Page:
Bird fauna of Pakistan is predominantly Palearctic, especially in the winter time with an influx of migrant species. When it comes to the family Anatidae, Pakistan is home to many waterfowls, ducks, geese and swans. Few of them are native and majority is the migrant birds that stay in the moderate regions of Pakistan for breeding and to raise their youngs. According to the zoologists, the distance covered by these birds during migration is around 4500 kilometers. They come from the colder regions of Russia, Siberia and Central Asia to the wetlands to Afghanistan, Karakorum range, across river Indus in Pakistan and finally towards India. During their journey, the birds make stopovers at lakes and water basins at Nowshera, Tanda Dam in Kohat, Swat, Chitral, and Punjab and at Haleji, Keenjaar and Lungsee lakes in Sindh. Likewise, Nara Canal in Khairpur and Drigh Lake in Larkana are also some noteworthy and excellent bird watching sites in the province of Sindh.
Threats to the Waterfowls of Pakistan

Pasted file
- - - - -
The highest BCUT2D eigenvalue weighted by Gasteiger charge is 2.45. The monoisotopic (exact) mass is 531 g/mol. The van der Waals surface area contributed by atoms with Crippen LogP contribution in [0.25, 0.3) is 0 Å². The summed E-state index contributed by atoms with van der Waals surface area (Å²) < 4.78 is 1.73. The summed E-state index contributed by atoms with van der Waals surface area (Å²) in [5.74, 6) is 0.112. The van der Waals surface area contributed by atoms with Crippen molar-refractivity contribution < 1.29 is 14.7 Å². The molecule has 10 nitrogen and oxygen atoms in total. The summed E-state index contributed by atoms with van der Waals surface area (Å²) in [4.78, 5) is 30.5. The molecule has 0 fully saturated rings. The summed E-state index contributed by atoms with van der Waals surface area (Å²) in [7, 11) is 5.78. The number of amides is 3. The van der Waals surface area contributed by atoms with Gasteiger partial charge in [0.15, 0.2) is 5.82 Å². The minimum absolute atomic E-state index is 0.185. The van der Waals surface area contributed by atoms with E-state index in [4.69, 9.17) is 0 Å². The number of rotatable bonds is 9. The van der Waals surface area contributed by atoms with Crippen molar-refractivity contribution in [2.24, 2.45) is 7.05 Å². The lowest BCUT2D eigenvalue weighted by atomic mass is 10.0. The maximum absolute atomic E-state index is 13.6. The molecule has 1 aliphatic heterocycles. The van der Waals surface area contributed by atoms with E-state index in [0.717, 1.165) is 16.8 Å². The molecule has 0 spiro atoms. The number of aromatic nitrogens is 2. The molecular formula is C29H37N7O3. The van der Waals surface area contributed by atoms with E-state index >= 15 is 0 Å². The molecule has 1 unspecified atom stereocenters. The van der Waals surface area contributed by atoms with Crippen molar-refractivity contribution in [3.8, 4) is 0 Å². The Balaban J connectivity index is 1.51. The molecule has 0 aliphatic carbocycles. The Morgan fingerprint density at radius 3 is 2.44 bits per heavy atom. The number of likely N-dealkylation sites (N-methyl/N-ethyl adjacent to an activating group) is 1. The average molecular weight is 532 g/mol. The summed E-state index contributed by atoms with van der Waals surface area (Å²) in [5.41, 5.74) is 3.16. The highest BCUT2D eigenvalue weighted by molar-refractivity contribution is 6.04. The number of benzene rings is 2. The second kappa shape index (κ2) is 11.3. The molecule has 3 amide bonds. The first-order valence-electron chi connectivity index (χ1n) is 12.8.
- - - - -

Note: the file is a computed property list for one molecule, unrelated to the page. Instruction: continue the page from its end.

The environment for these waterfowls in Pakistan is becoming endangered for which the worldwide wildlife experts have growing concerns. Wildlife experts believe that some 80 per cent decline has been witnessed in the population of migratory birds in Punjab province in recent years mainly due to vanishing of forests, hunting, poaching, environmental pollution and massive agricultural activities. The UN has also warned that 84 per cent of migratory birds have the potential to be affected by climate change. Lowered water tables, changes in food supplies and prey range, rising sea levels, and increased storm frequency are the biggest threats to birds. The authorities have to take serious notice as the situation is quite alarming for these waterfowls and other migratory birds in Pakistan. They contribute a lot to the ecology of the country and their resting areas are the major tourist attraction as well.
Look at these amazing waterfowls of Pakistan; it includes both the native and the migratory ducks,geese and swans.